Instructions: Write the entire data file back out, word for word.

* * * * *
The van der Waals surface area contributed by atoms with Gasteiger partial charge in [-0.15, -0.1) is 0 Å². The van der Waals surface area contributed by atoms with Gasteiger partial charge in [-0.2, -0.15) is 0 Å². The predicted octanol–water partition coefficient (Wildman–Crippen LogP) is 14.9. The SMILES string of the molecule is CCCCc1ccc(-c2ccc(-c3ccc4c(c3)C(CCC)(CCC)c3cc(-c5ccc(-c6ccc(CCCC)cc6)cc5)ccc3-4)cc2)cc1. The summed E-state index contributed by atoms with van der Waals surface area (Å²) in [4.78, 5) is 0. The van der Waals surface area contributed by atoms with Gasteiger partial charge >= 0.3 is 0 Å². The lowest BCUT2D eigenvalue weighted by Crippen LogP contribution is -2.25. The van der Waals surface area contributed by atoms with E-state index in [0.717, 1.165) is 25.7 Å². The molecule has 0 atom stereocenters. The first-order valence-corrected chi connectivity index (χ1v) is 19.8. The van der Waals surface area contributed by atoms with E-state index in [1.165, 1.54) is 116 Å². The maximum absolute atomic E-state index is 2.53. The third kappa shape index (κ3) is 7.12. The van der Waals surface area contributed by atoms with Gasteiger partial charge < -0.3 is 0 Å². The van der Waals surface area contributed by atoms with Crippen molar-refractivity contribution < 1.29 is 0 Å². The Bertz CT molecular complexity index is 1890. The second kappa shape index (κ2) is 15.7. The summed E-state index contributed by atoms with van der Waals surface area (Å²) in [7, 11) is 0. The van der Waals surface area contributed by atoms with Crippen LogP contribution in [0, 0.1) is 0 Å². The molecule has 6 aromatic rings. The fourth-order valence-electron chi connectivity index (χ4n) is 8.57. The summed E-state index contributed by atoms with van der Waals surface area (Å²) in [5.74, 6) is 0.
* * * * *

The van der Waals surface area contributed by atoms with Gasteiger partial charge in [-0.15, -0.1) is 0 Å². The van der Waals surface area contributed by atoms with Gasteiger partial charge in [-0.2, -0.15) is 0 Å². The predicted octanol–water partition coefficient (Wildman–Crippen LogP) is 14.9. The SMILES string of the molecule is CCCCc1ccc(-c2ccc(-c3ccc4c(c3)C(CCC)(CCC)c3cc(-c5ccc(-c6ccc(CCCC)cc6)cc5)ccc3-4)cc2)cc1. The summed E-state index contributed by atoms with van der Waals surface area (Å²) in [4.78, 5) is 0. The van der Waals surface area contributed by atoms with Gasteiger partial charge >= 0.3 is 0 Å². The lowest BCUT2D eigenvalue weighted by Crippen LogP contribution is -2.25. The van der Waals surface area contributed by atoms with E-state index in [0.717, 1.165) is 25.7 Å². The molecule has 0 atom stereocenters. The first-order valence-corrected chi connectivity index (χ1v) is 19.8. The van der Waals surface area contributed by atoms with E-state index in [1.165, 1.54) is 116 Å². The maximum absolute atomic E-state index is 2.53. The third kappa shape index (κ3) is 7.12. The van der Waals surface area contributed by atoms with Gasteiger partial charge < -0.3 is 0 Å². The van der Waals surface area contributed by atoms with Crippen molar-refractivity contribution < 1.29 is 0 Å². The Bertz CT molecular complexity index is 1890. The second kappa shape index (κ2) is 15.7. The summed E-state index contributed by atoms with van der Waals surface area (Å²) in [7, 11) is 0. The van der Waals surface area contributed by atoms with Crippen LogP contribution in [0, 0.1) is 0 Å². The molecule has 6 aromatic rings. The fourth-order valence-electron chi connectivity index (χ4n) is 8.57. The summed E-state index contributed by atoms with van der Waals surface area (Å²) in [5.74, 6) is 0.